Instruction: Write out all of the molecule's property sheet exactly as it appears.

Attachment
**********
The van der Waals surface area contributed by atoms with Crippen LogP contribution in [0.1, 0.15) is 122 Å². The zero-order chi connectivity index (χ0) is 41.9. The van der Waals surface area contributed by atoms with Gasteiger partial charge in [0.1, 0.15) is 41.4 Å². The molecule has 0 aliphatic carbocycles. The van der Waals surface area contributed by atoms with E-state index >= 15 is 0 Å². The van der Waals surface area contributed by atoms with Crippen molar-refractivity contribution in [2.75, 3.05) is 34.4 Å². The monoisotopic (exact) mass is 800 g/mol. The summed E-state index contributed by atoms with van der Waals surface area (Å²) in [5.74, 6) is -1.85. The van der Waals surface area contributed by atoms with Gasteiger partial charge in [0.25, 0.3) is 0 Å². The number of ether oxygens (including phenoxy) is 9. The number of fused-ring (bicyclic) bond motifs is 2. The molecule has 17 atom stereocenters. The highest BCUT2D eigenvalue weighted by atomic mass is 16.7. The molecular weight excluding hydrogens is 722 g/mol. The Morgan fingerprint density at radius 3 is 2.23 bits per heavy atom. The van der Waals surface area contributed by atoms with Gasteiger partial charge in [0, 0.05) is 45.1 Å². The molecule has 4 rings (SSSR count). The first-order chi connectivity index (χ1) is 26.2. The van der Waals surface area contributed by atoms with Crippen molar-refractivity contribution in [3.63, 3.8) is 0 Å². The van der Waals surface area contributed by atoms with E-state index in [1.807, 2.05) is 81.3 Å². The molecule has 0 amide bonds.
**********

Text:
The van der Waals surface area contributed by atoms with Crippen LogP contribution in [0.1, 0.15) is 122 Å². The zero-order chi connectivity index (χ0) is 41.9. The van der Waals surface area contributed by atoms with Gasteiger partial charge in [0.1, 0.15) is 41.4 Å². The molecule has 0 aliphatic carbocycles. The van der Waals surface area contributed by atoms with E-state index >= 15 is 0 Å². The van der Waals surface area contributed by atoms with Crippen molar-refractivity contribution in [2.75, 3.05) is 34.4 Å². The monoisotopic (exact) mass is 800 g/mol. The summed E-state index contributed by atoms with van der Waals surface area (Å²) in [5.74, 6) is -1.85. The van der Waals surface area contributed by atoms with Gasteiger partial charge in [0.25, 0.3) is 0 Å². The number of ether oxygens (including phenoxy) is 9. The number of fused-ring (bicyclic) bond motifs is 2. The molecule has 17 atom stereocenters. The highest BCUT2D eigenvalue weighted by atomic mass is 16.7. The molecular weight excluding hydrogens is 722 g/mol. The Morgan fingerprint density at radius 3 is 2.23 bits per heavy atom. The van der Waals surface area contributed by atoms with Gasteiger partial charge in [0, 0.05) is 45.1 Å². The molecule has 4 rings (SSSR count). The first-order chi connectivity index (χ1) is 26.2. The van der Waals surface area contributed by atoms with Crippen molar-refractivity contribution in [3.63, 3.8) is 0 Å². The van der Waals surface area contributed by atoms with E-state index in [1.807, 2.05) is 81.3 Å². The molecule has 0 amide bonds.